Role of Islamic Finance in Bridging the Funding Gaps of SMEs and MSMEs
Photo Credit: Johnny Lai
Socio-economic justice which is one of the main features present in the Islamic financial system is critical in achieving financial inclusion. Financial inclusion helps to address slow investment growth, weak productivity and income inequality, exemplified by the present-day modest economic growth. The contribution of Islamic finance towards socio-economic justice among others include the availability of socio-economic tools that could help to improve financial access and foster the inclusion of those deprived of financial services to achieve real economic growth.
Various socio-economic tools that Islamic finance can further tap into include zakat, waqf and qard al-hassan (benevolent loan) alongside socio-economic financial instruments that are designed to provide financial assistance to the poor such as shariah-compliant small and medium enterprises (SMEs) and micro small and medium enterprises (MSMEs).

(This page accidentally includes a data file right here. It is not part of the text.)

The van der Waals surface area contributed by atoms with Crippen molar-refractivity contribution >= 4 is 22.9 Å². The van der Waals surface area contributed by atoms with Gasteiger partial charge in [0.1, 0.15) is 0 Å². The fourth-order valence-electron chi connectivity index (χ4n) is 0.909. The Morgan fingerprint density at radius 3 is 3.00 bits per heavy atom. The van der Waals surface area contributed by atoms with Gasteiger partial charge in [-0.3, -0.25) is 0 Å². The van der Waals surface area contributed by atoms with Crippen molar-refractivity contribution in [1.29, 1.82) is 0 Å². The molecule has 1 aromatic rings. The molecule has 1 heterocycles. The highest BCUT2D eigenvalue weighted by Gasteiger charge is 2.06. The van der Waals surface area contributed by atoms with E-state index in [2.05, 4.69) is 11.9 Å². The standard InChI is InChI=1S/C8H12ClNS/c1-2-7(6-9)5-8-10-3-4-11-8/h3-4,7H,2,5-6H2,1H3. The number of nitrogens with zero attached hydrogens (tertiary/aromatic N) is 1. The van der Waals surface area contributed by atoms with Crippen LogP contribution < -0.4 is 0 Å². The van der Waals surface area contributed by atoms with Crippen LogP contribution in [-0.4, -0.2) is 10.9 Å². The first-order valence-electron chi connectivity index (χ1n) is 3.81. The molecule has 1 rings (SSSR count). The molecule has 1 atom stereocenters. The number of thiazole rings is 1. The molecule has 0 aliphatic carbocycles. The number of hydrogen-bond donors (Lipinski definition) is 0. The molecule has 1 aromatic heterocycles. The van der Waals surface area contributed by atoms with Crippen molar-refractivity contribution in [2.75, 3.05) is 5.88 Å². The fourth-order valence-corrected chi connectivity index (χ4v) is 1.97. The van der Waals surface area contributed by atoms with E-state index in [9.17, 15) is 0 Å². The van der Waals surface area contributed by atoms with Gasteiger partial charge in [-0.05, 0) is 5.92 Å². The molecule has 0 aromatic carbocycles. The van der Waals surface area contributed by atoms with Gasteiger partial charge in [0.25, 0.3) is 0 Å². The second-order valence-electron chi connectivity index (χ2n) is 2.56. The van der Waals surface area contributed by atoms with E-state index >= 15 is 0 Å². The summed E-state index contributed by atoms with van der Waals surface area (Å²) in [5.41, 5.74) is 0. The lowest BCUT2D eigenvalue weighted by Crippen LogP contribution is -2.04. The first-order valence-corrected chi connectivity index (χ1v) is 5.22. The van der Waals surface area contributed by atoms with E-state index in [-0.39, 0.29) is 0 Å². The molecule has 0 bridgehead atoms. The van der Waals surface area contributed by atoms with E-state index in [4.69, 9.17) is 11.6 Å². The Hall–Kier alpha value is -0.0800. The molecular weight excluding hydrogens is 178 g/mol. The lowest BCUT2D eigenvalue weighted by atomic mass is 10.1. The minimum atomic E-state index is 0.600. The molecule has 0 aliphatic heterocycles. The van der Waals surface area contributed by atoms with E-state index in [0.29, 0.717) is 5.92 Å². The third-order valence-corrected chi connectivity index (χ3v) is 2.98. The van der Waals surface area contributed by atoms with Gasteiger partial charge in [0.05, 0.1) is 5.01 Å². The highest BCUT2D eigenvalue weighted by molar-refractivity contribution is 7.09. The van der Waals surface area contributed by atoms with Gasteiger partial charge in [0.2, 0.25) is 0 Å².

Islamic Finance: A Catalyst for Inclusive Growth
The foundational philosophy of Islamic finance relies heavily on the economic and social development factor, including financial inclusion in the form of servicing the un-bankable of the society, such as some of the SMEs and MSMEs. Financial inclusion can be addressed in Islamic finance by promoting asset-based and equity-based contracts as a viable alternative to conventional financing. Of more importance, Islamic finance risk-sharing features and the strong link of credit to collateral that is well suited for SMEs and MSMEs are known to promote inclusive growth.
Therefore through a portfolio of asset-based and equity-based financing solutions for SMEs and MSMEs in Islamic finance, a clear financing gap for this sector can be tackled.18 This is because through asset-based financing, it fulfils essential requirement of Islamic financial transaction by ensuring that the financial transaction is part of a real economic activity with a close financial linkage to the financial assets. On the other hand, equity-based financing exercises profit and loss sharing between financiers and entrepreneurs which promotes the alignment of their interests, increases risk-sharing, and foster entrepreneurship mainly at the early stage start-ups which rely purely on equity financing for their ventures.
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